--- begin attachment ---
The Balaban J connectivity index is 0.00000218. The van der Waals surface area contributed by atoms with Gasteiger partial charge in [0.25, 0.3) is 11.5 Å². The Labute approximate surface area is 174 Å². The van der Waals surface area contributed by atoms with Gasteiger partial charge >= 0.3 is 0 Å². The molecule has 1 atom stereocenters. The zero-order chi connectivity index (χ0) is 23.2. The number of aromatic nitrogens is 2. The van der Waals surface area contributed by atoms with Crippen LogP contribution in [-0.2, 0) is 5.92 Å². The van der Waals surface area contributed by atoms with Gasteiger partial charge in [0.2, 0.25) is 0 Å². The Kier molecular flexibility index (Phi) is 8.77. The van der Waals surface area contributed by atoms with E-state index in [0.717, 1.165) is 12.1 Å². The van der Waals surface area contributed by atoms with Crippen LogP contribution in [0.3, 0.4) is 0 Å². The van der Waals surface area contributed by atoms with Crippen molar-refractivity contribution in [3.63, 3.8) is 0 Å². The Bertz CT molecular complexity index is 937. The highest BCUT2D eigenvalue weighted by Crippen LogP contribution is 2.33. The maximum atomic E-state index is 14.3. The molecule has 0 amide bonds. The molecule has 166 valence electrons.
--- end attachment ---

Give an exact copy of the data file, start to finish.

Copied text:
The Balaban J connectivity index is 0.00000218. The van der Waals surface area contributed by atoms with Gasteiger partial charge in [0.25, 0.3) is 11.5 Å². The Labute approximate surface area is 174 Å². The van der Waals surface area contributed by atoms with Gasteiger partial charge >= 0.3 is 0 Å². The molecule has 1 atom stereocenters. The zero-order chi connectivity index (χ0) is 23.2. The number of aromatic nitrogens is 2. The van der Waals surface area contributed by atoms with Crippen LogP contribution in [-0.2, 0) is 5.92 Å². The van der Waals surface area contributed by atoms with Gasteiger partial charge in [0.2, 0.25) is 0 Å². The Kier molecular flexibility index (Phi) is 8.77. The van der Waals surface area contributed by atoms with E-state index in [0.717, 1.165) is 12.1 Å². The van der Waals surface area contributed by atoms with Crippen LogP contribution in [0.3, 0.4) is 0 Å². The van der Waals surface area contributed by atoms with Crippen molar-refractivity contribution in [3.63, 3.8) is 0 Å². The Bertz CT molecular complexity index is 937. The highest BCUT2D eigenvalue weighted by Crippen LogP contribution is 2.33. The maximum atomic E-state index is 14.3. The molecule has 0 amide bonds. The molecule has 166 valence electrons.